Equitable housing opportunity is an important issue in Chicago and across the United States. According to some estimates, there were 33,007 fair housing complaints received by federal agencies in 2022 – the highest number of complaints ever reported in a single year. Many of these complaints come from Chicago, where residents may face multiple hurdles in securing equitable housing.
To combat discrimination and promote fair and equitable housing opportunities, the City of Chicago has enacted a comprehensive Fair Housing Ordinance that applies to both residential rental properties and sales of residential property. Chi. Muni. Code § 5-8-030. The Chicago Fair Housing Ordinance prohibits housing discrimination based on race, color, national origin, ancestry, religion, disability, age (over 40), sex, sexual orientation, gender identity, parental status, marital status, military discharge status, and source of income.
In addition to the more commonly stated protected classes for personal characteristics such as race and gender, the final safeguard provided by legislation in Chicago pertains to “source of income.”. The ordinance prohibits discrimination based on how individuals financially sustain themselves and their dependents. “Source of income” encompasses the lawful means through which individuals support themselves (Chicago Municipal Code 6-10-020) The term “lawful means” applies to various sources of income, including legal wages, commissions, alimony, child support, veterans’ benefits (Veterans Affairs Supportive Housing Certificate or VASH funds), social security (including disability), any housing choice vouchers including Chicago Housing Authority (CHA) Housing Choice Vouchers (HCVs) and “Section 8” vouchers, or public assistance.
Section 8 vouchers make up a significant portion of housing assistance; they also tend to carry more stigma and higher rejection rates. However, given that Section 8 housing choice vouchers are a legitimate source of income in Chicago under the Fair Housing Ordinance, it is imperative for both real estate professionals and property owners to be aware that denying or failing to cooperate with prospective tenants or buyers due to their voucher status constitutes a violation of Chicago’s Fair Housing Ordinance.
Here are some possible examples that would violate the Chicago Fair Housing Ordinance:
Source of income cases, particularly Section 8 cases, make up a large portion of cases before the Chicago Commission on Human Relations (CCHR). Housing discrimination complaints filed with the Commission on Human Relations remained relatively consistent over the past five-year period from 2018 – 2022. The Commission averages 77 housing-related complaints annually. For 2021 and 2022, source of income claims, the vast majority of which involved Housing Choice Vouchers, accounted for 39% of housing claims received. During this same period, race and disability claims made up 16% of complaints. See the Commission on Human Relations’ annual report.
The penalties for these actions apply not just to the person making the statements or publishing the advertisements; they can also apply to any party involved in the discrimination. The Fair Housing Ordinance can apply to “any owner, lessee, sublessee, assignee, managing agent, condominium association board of managers, governing body of a cooperative, a firm or corporation with the right to sell, rent, lease, sublease, or establish rules or policies for any housing accommodation…or any agent, or any real estate broker.” For instance, in one case, a building owner, management company, and rental agent were all held liable for source of income discrimination.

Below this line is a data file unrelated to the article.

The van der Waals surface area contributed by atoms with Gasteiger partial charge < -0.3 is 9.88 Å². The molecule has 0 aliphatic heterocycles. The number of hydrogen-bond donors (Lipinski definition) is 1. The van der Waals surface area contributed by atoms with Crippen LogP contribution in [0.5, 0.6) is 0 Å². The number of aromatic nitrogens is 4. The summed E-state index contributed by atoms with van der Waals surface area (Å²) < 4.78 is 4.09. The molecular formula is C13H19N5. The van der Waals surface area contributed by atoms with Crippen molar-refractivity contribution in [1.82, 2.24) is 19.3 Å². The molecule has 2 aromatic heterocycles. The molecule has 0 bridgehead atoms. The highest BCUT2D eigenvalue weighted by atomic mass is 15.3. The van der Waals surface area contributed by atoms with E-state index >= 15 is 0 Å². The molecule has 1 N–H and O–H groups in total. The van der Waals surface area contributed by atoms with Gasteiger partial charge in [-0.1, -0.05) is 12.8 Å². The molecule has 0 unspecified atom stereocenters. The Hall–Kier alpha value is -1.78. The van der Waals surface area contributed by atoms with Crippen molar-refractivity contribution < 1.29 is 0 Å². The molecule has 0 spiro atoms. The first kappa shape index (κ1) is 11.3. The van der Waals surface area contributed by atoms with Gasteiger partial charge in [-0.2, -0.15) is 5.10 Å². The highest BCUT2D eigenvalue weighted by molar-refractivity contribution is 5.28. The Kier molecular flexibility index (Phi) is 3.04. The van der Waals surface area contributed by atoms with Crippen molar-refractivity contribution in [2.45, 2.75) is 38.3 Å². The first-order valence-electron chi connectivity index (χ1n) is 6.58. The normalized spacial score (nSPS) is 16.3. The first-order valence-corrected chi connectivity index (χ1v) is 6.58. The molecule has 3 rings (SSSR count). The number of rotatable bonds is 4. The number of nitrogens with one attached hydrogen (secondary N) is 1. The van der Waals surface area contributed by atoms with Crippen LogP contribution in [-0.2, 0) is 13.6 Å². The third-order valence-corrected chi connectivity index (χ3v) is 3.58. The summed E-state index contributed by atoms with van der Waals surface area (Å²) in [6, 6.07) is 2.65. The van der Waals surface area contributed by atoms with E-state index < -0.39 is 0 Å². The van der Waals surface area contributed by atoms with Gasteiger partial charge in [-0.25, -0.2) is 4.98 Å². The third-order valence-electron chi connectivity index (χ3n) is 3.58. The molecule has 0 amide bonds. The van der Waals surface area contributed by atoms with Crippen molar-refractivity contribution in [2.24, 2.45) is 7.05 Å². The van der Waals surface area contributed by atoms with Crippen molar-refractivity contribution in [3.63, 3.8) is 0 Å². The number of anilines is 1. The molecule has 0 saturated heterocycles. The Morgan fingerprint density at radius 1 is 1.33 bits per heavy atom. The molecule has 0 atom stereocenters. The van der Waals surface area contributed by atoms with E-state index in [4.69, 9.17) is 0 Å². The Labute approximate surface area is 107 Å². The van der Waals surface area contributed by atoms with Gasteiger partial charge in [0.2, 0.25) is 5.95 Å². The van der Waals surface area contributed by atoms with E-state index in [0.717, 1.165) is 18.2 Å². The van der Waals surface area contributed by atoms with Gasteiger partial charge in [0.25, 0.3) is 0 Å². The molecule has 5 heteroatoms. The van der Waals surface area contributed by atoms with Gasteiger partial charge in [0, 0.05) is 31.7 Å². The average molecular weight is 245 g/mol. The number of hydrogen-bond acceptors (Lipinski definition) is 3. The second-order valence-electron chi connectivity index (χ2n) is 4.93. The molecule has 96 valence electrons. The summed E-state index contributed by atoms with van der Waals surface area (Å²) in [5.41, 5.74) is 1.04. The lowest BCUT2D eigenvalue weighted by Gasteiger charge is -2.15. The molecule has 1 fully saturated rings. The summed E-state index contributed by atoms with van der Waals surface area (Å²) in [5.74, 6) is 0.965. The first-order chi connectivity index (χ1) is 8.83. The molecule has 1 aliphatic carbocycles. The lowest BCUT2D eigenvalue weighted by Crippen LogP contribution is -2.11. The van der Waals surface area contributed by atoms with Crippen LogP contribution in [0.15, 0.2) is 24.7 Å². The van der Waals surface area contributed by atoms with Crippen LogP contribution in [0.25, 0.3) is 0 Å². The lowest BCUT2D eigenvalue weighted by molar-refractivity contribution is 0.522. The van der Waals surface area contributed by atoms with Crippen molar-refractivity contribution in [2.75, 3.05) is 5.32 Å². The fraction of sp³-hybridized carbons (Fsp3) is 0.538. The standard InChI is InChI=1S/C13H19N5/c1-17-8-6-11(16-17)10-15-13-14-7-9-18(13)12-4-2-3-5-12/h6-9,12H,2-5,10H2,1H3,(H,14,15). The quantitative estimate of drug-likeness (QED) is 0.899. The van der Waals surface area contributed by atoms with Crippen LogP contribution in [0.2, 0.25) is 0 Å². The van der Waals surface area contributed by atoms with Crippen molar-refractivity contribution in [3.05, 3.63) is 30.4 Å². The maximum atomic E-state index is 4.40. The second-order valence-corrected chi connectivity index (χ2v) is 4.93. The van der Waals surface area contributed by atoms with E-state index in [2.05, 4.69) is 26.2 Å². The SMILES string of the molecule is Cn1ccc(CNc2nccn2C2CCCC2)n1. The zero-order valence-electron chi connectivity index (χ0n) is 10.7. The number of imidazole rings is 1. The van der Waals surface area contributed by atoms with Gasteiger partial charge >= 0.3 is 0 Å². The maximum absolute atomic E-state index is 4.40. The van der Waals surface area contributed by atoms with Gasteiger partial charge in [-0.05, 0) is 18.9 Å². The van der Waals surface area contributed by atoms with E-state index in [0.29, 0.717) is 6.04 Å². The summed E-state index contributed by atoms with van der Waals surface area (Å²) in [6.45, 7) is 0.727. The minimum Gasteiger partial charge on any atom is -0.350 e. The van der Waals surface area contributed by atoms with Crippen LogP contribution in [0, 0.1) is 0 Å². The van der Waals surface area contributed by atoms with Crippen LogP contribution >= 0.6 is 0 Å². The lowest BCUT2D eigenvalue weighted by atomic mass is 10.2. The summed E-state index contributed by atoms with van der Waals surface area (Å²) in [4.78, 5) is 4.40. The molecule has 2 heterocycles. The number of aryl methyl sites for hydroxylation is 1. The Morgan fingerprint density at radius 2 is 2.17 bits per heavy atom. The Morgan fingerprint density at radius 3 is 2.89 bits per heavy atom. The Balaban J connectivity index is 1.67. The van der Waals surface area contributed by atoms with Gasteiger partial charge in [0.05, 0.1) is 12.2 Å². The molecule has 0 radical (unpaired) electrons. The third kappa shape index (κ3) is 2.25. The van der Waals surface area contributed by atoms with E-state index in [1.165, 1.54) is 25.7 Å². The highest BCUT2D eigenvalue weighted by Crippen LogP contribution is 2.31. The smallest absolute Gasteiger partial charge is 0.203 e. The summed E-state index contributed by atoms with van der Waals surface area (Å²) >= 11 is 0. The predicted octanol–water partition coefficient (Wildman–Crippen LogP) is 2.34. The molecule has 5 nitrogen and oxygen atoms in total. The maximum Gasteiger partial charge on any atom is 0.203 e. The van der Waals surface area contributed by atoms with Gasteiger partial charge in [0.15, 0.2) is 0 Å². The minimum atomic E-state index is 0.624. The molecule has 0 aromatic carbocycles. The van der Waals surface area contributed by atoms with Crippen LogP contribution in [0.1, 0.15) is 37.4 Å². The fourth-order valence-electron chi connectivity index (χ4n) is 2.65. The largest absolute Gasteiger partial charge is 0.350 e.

In these cases, the Board can award a variety of damages, including out-of-pocket damages, emotional distress damages, and punitive damages. While these penalties alone can be significant, the Commission on Human Relations also allows petitioners to collect their attorney’s fees, which can be more than $50,000 in some cases.
Individuals who believe they have encountered source of income discrimination or any other prohibited discrimination in housing within the City of Chicago can contact 1818 for a free consultation. Attorneys at 1818, upon being engaged, will evaluate the potential claim and if appropriate file a complaint with the Commission. The Commission then utilizes its attorneys and investigators to review the matter and if there are grounds, it will file a formal complaint against the responsible party.
Successfully proving discrimination hinges on the quality of evidence obtained by the party filing the complaint. Discrimination cases have a significantly higher chance of success when they include various forms of evidence, such as text messages, emails, and voicemails.
Realtors, landlords, property managers, and others may be served with a complaint. Timing is critical, so contact 1818 immediately. An evaluation of the facts and law upon 1818 being engaged will guide whether there is a reasonable dispute that should be taken to a hearing or if a settlement should be sought.
Whether you’re a landlord or a tenant, it is important to understand both the responsibilities and rights that arise under the Chicago Fair Housing Ordinance. Call us if you believe the source of income discrimination may be a factor in any transaction in which you are involved.
The information in this blog post is provided for informational purposes only and is not intended to be legal advice. You should not make a decision whether or not to contact an attorney based upon the information in this blog post. No attorney-client relationship is formed nor should any such relationship be implied. If you require legal advice, please consult with an attorney licensed to practice in your jurisdiction.
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